1. December: Incarnation, Nativity and Holy Family
  2. January: Jesus' Ministry, the Church and the Sacraments
  3. February and March: Purification, Abnegation, Passion and Resurrection
  4. April: Life of Prayer
  5. May: Month of Mary and the Holy Spirit
  6. June: Holy Eucharist, the Sacred Heart and the Trinity
  7. July: Theological Virtues
  8. August and September: Moral virtues, Gifts of the Holy Spirit and the Beatitudes
  9. October and November: Apostolates and Union with God

All of the normal mysteries of the rosary are covered in the readings under December to May. The readings from June to November stress the continued spiritual growth of the soul from the prayer life begun in April. Meditations include: God, the Trinity, virtues, gifts of the Holy Spirit, discipleship, and union with God.

I pray each Hail Mary of the decade out loud as I read a part of the reflection to myself. I read about half of a meditation per decade and the whole colloquy for the last decade. It sounds more difficult than it is.

Method 2

For those who would like to pray the mysteries of the rosary on the traditional days, I have gone through the meditations and colloquys and selected those that pertain to each mystery. I've included comments along the way so you will know what the theme is of each particular meditation or colloquy.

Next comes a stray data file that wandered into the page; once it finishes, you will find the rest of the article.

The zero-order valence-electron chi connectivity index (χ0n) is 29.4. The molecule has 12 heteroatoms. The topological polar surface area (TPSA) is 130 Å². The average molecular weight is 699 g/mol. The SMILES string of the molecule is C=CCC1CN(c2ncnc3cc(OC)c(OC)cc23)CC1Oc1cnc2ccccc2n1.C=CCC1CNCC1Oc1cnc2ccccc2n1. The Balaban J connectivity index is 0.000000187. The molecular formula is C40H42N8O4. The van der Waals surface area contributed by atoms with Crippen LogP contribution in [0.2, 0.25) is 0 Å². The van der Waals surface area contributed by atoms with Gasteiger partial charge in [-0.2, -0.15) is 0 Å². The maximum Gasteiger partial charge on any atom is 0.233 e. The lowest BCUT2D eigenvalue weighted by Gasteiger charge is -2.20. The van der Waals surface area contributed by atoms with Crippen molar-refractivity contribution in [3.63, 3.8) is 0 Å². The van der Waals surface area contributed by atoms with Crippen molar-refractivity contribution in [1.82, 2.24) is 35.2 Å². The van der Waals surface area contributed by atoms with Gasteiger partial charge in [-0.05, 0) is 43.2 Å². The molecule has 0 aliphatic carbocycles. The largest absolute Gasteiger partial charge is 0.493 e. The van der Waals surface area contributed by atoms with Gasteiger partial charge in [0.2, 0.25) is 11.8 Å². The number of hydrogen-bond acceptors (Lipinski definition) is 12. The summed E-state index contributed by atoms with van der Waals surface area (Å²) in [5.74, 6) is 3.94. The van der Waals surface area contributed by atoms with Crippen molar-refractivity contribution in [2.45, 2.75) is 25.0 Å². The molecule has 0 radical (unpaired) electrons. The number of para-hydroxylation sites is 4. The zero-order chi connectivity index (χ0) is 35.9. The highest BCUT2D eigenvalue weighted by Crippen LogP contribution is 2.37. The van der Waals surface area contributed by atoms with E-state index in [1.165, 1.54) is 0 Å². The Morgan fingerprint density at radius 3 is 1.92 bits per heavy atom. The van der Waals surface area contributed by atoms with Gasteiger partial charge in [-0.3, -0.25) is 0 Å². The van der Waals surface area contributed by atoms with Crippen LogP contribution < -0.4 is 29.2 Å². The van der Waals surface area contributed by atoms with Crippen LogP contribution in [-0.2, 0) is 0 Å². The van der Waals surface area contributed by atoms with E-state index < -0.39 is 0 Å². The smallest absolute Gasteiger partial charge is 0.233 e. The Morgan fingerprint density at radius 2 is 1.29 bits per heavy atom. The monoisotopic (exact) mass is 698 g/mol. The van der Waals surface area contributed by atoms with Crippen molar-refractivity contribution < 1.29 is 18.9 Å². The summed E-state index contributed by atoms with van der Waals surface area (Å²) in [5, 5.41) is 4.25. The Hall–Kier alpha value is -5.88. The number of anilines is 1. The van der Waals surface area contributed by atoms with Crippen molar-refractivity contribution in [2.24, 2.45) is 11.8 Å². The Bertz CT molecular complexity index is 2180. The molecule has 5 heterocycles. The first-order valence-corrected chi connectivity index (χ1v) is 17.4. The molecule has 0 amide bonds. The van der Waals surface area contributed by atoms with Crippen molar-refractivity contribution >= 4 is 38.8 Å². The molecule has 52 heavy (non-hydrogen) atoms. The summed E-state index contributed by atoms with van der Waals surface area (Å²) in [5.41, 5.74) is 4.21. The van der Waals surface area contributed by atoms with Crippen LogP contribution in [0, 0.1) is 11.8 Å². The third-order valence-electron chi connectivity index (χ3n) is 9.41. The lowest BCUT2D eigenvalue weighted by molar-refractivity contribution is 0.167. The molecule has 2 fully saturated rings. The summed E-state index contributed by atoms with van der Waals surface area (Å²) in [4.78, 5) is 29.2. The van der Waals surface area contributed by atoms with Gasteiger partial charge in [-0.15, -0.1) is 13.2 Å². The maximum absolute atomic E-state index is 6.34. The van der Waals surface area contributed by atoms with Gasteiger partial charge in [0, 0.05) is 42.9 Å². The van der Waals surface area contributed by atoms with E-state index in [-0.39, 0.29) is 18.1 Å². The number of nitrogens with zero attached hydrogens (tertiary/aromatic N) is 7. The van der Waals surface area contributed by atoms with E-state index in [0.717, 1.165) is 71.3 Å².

For example, the First Sorrowful Mystery, the Agony in the Garden, begins in the chart with "Prayer lifts our hearts to God": 12,1; 12,2; and 12,c. That means that meditations 1 and 2 and colloquy (c) in section 12 pertain to the idea of lifting our hearts to God when we pray, as Jesus did in the Garden of Gethsemane. You only need to pray one of the meditations or colloquy per Mystery. So you will have enough meditations under each Mystery to last you six months to a year!

Here are the Mysteries of the rosary:

Joyful Mysteries: Annunciation, Visitation, Nativity, Presentation, and Finding in the Temple.

Luminous Mysteries: Baptism, Wedding at Cana, Proclamation of the Kingdom,Transfiguration, and Institution of the Eucharist.

Sorrowful Mysteries: Agony in the Garden, Scourging at the Pillar, Crowning with Thorns, Carrying of the Cross, and the Crucifixion. (Note: Scourging at the Pillar and Crowning with Thorns are identical since both refer to meditations about the Passion of Christ.)

Glorious Mysteries: Resurrection, Ascension, Descent of the Holy Spirit,Assumption, and Coronation.

I hope you find the meditations as spiritually rewarding as I have. God bless!+

[1] Gabriel, Father. Divine Intimacy: Meditations on the Interior Life for Every Day of the Liturgical Year. Rockford, IL: Tan Books and Publishers, Inc., 1996. Print.

[2] Gabriel 85-86.


Submitted: December 05, 2015

© Copyright 2022 John Gross. All rights reserved.


  • Facebook
  • Twitter
  • Reddit
  • Pinterest
  • Invite

Add Your Comments:

Facebook Comments

More Religion and Spirituality Books

Other Content by John Gross

Book / Religion and Spirituality

Book / Religion and Spirituality

Book / Religion and Spirituality